6.  Simply citing a response concern for which there currently ‘is no evidence‘, is NOT the qualification of an ad hoc fallacy. Plenty of arguments have not been studied at all. This in no way serves to make them fallaciously ‘ad hoc‘.

7.  An ad hoc fallacy is used to disqualify or warn on a particular point inside a context of dialectic or debate – and cannot be employed to condemn entire subjects inside a polemic, as the author of this mis-definition has done above (which is itself, fallaciously ad hoc). The “extremely common logical fallacy among flat earthers (sic) (and creationists, anti-vaccers, etc.” quip is a prejudicial framing without qualification merit – in other words, pseudoscience. I do not even belong to these groups, but this definition is so inexpertly wielded, with such shortcut bandwagon-esque vitriol, that my hackles begin to raise. Who is the next victim in this lazy hack job? My field of study? My company? My home and kids? Oh, that is right… clowns like this have already attacked my family and kids, I forgot. Mistakes like these are the signature traits committed by unaccountable idiots.

You will find that the ‘skeptic’ community never polices their own, nor provides any ethical peer review of its members’ drivel nor horrid actions. Any jerk or malevolent actor can become a skeptic, as long as they spout the familiar sounding jargon. Skeptics are never held accountable for anything they say and do.

This is why skeptics are losing the battle for the American mind. Americans are a sincere and open minded people for the most part – and they learn about people from their actions, and not their words.

8.  Finally, this fallacy is not ‘extremely common‘ as the author cites, without evidence. Rather it is a recourse of common use on the part of people who do not grasp elements 1 through 7 above.

The actual incidence of the ad hoc fallacy is not as great as is the instance of its unqualified accusation.

Below you will see examples as to when and why the above definition is wrong. But first, let’s examine the ad hoc fallacy itself.

ad hoc fallacy

/philosophy : rhetoric : pseudo-theory : ignoratio elenchi/ : an ignoratio elenchi response to an argument or evidence, which seeks to exploit ambiguity or non-accountability as a domain in which to craft a defense which cannot be readily distinguished from something made up. Invention of an explanation which distracts attention away from critical path logic, and/or for which evidence to the pro and con cannot be derived in the now, and/or falsification is unapproachable. A tactic of pseudo-theory and a form of rhetoric.

Despite often getting the definition right, social skeptics even more commonly fail to relate correct examples in its application. More often they extrapolate the fallacy to condemn whole subjects, and appeals on the part of those people they do not like. However, when you see these same bad philosophers exercise their skill in applying their understanding or grasp of the ad hoc fallacy (as above) – inevitably it simply comes down to the real discriminating definition that the ad hoc fallacy is

ad hoc fallacy – any counter explanation, evidence or claim which appears to defend an idea I do not like.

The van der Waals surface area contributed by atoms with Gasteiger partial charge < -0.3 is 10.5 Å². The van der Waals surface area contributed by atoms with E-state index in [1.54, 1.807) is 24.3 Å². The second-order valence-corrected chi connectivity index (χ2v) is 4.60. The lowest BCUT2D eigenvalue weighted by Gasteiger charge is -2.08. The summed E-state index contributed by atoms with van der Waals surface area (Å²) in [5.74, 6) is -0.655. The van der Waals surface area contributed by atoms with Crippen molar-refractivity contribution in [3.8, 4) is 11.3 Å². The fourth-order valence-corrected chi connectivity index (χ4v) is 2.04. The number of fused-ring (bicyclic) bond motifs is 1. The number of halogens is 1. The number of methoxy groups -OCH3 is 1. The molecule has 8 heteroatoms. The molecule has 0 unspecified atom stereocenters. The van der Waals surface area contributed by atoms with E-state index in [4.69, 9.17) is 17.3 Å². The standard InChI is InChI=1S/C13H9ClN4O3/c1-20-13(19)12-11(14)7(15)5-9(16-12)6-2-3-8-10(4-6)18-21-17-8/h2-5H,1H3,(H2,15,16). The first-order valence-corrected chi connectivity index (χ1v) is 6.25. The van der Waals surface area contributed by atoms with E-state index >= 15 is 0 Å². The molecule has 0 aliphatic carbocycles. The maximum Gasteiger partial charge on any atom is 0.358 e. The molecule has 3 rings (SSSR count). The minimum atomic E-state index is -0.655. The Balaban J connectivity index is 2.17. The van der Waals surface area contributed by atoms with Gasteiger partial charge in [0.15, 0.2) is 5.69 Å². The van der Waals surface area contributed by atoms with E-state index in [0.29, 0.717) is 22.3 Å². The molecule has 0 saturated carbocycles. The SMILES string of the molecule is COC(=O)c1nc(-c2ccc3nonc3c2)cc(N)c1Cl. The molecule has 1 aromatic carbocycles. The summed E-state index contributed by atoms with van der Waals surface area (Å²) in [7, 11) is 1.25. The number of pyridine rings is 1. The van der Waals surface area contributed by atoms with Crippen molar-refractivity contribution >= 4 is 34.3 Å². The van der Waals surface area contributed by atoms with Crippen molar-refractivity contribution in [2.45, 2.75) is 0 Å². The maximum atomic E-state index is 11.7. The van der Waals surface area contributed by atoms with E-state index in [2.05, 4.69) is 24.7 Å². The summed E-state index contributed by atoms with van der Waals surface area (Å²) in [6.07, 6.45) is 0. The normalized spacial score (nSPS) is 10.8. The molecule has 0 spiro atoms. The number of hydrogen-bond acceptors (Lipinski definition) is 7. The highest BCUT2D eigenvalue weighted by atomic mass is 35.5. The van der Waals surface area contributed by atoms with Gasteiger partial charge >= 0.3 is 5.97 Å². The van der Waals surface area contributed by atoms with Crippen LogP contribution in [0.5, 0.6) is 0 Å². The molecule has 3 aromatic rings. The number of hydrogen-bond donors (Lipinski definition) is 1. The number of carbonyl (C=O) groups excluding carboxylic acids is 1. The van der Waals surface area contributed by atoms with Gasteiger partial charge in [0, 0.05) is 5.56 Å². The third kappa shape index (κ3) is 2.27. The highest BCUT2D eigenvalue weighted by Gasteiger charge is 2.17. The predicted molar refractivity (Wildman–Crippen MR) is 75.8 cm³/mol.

When ad hoc Fallacy Does Not Apply

There are several circumstances in which the ad hoc fallacy is accused, however which are not a fit – in fact, circumstances in which the claim of ad hoc pseudo-theory is just flatly wrong; flagging a condition of incompetence on the part of the contending skeptic:

A.  When the claimant is raising plurality with sufficient Ockham’s Razor basis (not ‘Occam’s Razor’).

The faking skeptic may mistakenly straw man this species of assertion as, ‘just asking the question’ on the part of the claimant. Demanding that h. pylori be studied as the potential cause of ulcers (plurality had been introduced), was not an ad hoc claim that ‘some mysterious pathogen was to blame’, as skeptics had employed in order to block science for 30 years on this issue. Evidence which inductively pointed to h. pylori‘s role in ulcers had existed for 30 years prior to science eventually dropping this idea as being ‘ad hoc‘.

B.  When the claimant is raising plurality as a stakeholder under risk.

Asking that long term cohort (to age 14 and multifaceted expression) studies be conducted on both specific vaccines and the 43+ event vaccine schedule as a whole, is not a case of ad hoc fallacy. It is otherwise normal, ethical and critical path science. Such studies are critical to the issue and have not been attempted. Such appeals for study are not ‘made up’ nor do they appeal to a domain of non-measurability. This is study we can perform as a reasonable body of science, but yet we refuse to allow or execute because of oppressive non-science political influences (such as the pretend science article from which the above definition of ad hoc fallacy originated). Understanding this is part of a skill set in critical path logic. To equate vaccine-risk study requests to flat Earth theory or creationism is simply a malevolent and lazy lie, on the part of someone who does not care about science nor humanity – only their own celebrity and club ranking. Watch this type of person to observe if they ever visibly step out of line with their club’s doctrine. Then you will witness their supposed courage and conviction of science.